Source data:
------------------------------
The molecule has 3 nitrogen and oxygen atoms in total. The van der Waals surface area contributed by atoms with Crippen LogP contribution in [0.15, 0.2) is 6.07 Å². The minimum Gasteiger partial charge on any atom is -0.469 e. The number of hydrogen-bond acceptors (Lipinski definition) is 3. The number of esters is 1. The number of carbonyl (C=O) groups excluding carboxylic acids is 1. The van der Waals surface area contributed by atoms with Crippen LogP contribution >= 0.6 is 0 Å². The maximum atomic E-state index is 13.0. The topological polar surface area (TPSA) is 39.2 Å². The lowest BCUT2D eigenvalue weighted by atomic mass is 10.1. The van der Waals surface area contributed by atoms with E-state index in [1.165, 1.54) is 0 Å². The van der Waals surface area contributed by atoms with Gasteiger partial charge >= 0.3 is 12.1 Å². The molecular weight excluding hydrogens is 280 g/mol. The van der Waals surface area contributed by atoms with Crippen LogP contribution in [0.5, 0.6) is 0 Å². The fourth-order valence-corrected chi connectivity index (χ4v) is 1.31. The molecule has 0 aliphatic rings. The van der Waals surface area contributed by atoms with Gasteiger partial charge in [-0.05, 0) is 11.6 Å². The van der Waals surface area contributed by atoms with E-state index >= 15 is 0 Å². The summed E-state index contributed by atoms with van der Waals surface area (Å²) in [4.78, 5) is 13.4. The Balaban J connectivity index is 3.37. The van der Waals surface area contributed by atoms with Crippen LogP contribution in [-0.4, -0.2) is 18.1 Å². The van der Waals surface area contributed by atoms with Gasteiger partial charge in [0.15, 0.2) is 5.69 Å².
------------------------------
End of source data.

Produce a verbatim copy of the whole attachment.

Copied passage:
The molecule has 3 nitrogen and oxygen atoms in total. The van der Waals surface area contributed by atoms with Crippen LogP contribution in [0.15, 0.2) is 6.07 Å². The minimum Gasteiger partial charge on any atom is -0.469 e. The number of hydrogen-bond acceptors (Lipinski definition) is 3. The number of esters is 1. The number of carbonyl (C=O) groups excluding carboxylic acids is 1. The van der Waals surface area contributed by atoms with Crippen LogP contribution >= 0.6 is 0 Å². The maximum atomic E-state index is 13.0. The topological polar surface area (TPSA) is 39.2 Å². The lowest BCUT2D eigenvalue weighted by atomic mass is 10.1. The van der Waals surface area contributed by atoms with E-state index in [1.165, 1.54) is 0 Å². The van der Waals surface area contributed by atoms with Gasteiger partial charge >= 0.3 is 12.1 Å². The molecular weight excluding hydrogens is 280 g/mol. The van der Waals surface area contributed by atoms with Crippen LogP contribution in [0.5, 0.6) is 0 Å². The fourth-order valence-corrected chi connectivity index (χ4v) is 1.31. The molecule has 0 aliphatic rings. The van der Waals surface area contributed by atoms with Gasteiger partial charge in [-0.05, 0) is 11.6 Å². The van der Waals surface area contributed by atoms with E-state index >= 15 is 0 Å². The summed E-state index contributed by atoms with van der Waals surface area (Å²) in [4.78, 5) is 13.4. The Balaban J connectivity index is 3.37. The van der Waals surface area contributed by atoms with Crippen LogP contribution in [-0.4, -0.2) is 18.1 Å². The van der Waals surface area contributed by atoms with Gasteiger partial charge in [0.15, 0.2) is 5.69 Å².